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Techniques to "Fault Find Issues" - Within Your Remote WCF Services

, 12 Dec 2013 CPOL
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Know how to find issues within your deployed WCF services

Tracing WCF Remote Requests 


  1. .NET 4.5 installed  on your IIS server (you can alter the code to use .NET 4.0) 
  2. Visual Studio 2012 Express (to view\compile\deploy project)
  3. Soap UI
  4. WCF Test Client 
  5. Service Trace ViewerInstalling link   
  6. Remote Debugger Software 


Below is the VS2010 support for remote debugging (for this demo we will only be interested in the debugging of C#).

Within this blog, I want to show you how you can use tracing to provide us with the sequence of calls between the client and the remote services (including calls between remote services themselves).

For this tracing section, you will want to deploy the code in such a way as to mimic a remote call. For an easy setup scenario I am going to create another web site within my local IIS, called RemoteService”. I will deploy the remote service project to this site and the local service project to my “Default Web Site”. My client (WPF) application will consume the local service and the local service will consume the remote service. So, I will be making remote calls from my client using the local service as a proxy.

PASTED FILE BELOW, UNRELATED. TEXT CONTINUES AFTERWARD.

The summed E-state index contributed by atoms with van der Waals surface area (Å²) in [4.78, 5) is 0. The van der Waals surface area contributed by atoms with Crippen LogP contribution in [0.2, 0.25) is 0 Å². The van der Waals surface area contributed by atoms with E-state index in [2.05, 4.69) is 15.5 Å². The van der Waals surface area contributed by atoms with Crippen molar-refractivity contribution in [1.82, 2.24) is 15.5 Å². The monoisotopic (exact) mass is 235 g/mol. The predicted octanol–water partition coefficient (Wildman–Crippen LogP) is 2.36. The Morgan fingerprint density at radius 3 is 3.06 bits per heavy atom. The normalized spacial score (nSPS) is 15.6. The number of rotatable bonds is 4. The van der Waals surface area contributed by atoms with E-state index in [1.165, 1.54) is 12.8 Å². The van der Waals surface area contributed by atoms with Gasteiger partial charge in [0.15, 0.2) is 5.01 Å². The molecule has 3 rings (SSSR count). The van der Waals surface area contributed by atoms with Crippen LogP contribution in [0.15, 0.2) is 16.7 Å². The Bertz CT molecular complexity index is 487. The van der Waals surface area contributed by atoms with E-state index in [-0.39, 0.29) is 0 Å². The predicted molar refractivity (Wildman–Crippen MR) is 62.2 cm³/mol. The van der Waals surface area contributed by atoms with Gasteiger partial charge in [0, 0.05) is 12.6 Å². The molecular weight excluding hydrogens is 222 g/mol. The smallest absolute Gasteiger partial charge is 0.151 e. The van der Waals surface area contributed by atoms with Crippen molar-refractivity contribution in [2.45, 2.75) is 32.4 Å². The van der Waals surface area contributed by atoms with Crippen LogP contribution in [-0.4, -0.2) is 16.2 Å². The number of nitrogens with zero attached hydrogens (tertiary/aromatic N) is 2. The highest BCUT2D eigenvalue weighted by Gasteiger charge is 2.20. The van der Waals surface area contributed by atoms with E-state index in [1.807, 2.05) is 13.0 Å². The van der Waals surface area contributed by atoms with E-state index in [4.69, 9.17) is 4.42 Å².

The scenario I have set out, is that I am having errors returned by my local service and also my remote service – some of the errors are WCF FaultException’s and some are more general exceptions (I have used the “DivideByZeroException” within the services).

IIS Setup 

Create a new Site within IIS (This will act as your remote site server location). From fig. 1 you can see that I have named the site “RemoteService, it will have a port number of 81 (or what is next available within your own IIS setup). It will use the same App Pool account as your existing “Default Web Site” – see fig. 2.

Fig 1

Fig 2

Project Structure 

If you open the solution (fig. 3) you will notice that there are four projects, within the solution. One for the client application, the two services and a common model project (this is just to share data structure between the service projects).

Fig 3

Editing the Trace Section Within the Configuration Files (Services & Client Application)  

Remote Service 

Edit the configuration file using the WCF Editor, by right click the configuration file and selecting “Edit WCF Configuration” option from the context menu (fig. 4).

Fig 4

Remote Service Settings

You can see the configuration settings for the remote service in fig. 5. Below that, is the XML representation of the configuration settings, within the “System.Diagnostics” section (fig. 8).

Fig 5

Make sure you have the trace settings (“Propagate activity” and “Activity tracing”) enabled, as in fig. 6. Do this for the services and the client application configurations, this is what is used to trace individual calls from client through to the remote service. You can edit the trace setting by clicking on the “Trace Level” link, within the tracing section.

Fig 6

Configure the “Listener Setting” (fig. 7) by clicking on the “ServiceModelTraceListener” link and set the path and file name (I have used the same path for each service and client settings - with a unique file-name that informs me of its contents ), also enable the time-stamp check-box (if you like, you can add other listener attribute’s – but you are best to add them to the other configuration file settings too).